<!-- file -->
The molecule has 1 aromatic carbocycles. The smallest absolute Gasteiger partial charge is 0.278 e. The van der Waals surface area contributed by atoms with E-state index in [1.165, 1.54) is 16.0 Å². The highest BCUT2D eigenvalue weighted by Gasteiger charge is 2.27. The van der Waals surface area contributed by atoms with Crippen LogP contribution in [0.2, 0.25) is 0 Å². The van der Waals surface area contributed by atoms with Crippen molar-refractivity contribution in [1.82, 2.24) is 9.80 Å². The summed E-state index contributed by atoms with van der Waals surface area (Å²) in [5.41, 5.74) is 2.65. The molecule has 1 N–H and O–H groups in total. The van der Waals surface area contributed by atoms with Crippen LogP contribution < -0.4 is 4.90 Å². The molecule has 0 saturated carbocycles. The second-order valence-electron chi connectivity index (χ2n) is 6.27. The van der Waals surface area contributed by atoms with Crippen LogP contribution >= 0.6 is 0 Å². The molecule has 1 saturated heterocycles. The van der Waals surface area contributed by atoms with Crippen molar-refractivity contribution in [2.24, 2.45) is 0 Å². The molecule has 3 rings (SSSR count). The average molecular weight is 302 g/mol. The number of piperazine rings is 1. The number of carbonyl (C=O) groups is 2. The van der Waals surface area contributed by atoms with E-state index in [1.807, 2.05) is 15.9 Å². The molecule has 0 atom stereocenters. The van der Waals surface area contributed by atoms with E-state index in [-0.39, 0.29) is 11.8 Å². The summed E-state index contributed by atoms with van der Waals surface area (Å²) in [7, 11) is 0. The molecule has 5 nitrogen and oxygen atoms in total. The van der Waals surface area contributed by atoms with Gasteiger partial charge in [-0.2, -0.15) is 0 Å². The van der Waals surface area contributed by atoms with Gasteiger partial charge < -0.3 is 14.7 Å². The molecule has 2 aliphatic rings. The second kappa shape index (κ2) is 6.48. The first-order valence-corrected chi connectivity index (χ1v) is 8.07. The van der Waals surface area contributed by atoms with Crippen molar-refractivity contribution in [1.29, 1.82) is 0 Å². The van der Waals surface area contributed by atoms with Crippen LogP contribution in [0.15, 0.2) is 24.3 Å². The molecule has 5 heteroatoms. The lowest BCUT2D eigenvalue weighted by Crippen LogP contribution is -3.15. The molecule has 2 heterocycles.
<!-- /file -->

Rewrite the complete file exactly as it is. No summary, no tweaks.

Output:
The molecule has 1 aromatic carbocycles. The smallest absolute Gasteiger partial charge is 0.278 e. The van der Waals surface area contributed by atoms with E-state index in [1.165, 1.54) is 16.0 Å². The highest BCUT2D eigenvalue weighted by Gasteiger charge is 2.27. The van der Waals surface area contributed by atoms with Crippen LogP contribution in [0.2, 0.25) is 0 Å². The van der Waals surface area contributed by atoms with Crippen molar-refractivity contribution in [1.82, 2.24) is 9.80 Å². The summed E-state index contributed by atoms with van der Waals surface area (Å²) in [5.41, 5.74) is 2.65. The molecule has 1 N–H and O–H groups in total. The van der Waals surface area contributed by atoms with Crippen LogP contribution < -0.4 is 4.90 Å². The molecule has 0 saturated carbocycles. The second-order valence-electron chi connectivity index (χ2n) is 6.27. The van der Waals surface area contributed by atoms with Crippen LogP contribution >= 0.6 is 0 Å². The molecule has 1 saturated heterocycles. The van der Waals surface area contributed by atoms with Crippen molar-refractivity contribution in [2.24, 2.45) is 0 Å². The molecule has 3 rings (SSSR count). The average molecular weight is 302 g/mol. The number of piperazine rings is 1. The number of carbonyl (C=O) groups is 2. The van der Waals surface area contributed by atoms with E-state index in [1.807, 2.05) is 15.9 Å². The molecule has 0 atom stereocenters. The van der Waals surface area contributed by atoms with E-state index in [-0.39, 0.29) is 11.8 Å². The summed E-state index contributed by atoms with van der Waals surface area (Å²) in [7, 11) is 0. The molecule has 5 nitrogen and oxygen atoms in total. The van der Waals surface area contributed by atoms with Gasteiger partial charge in [-0.2, -0.15) is 0 Å². The van der Waals surface area contributed by atoms with Gasteiger partial charge < -0.3 is 14.7 Å². The molecule has 2 aliphatic rings. The second kappa shape index (κ2) is 6.48. The first-order valence-corrected chi connectivity index (χ1v) is 8.07. The van der Waals surface area contributed by atoms with Crippen molar-refractivity contribution in [1.29, 1.82) is 0 Å². The van der Waals surface area contributed by atoms with Crippen LogP contribution in [0.15, 0.2) is 24.3 Å². The molecule has 5 heteroatoms. The lowest BCUT2D eigenvalue weighted by Crippen LogP contribution is -3.15. The molecule has 2 heterocycles.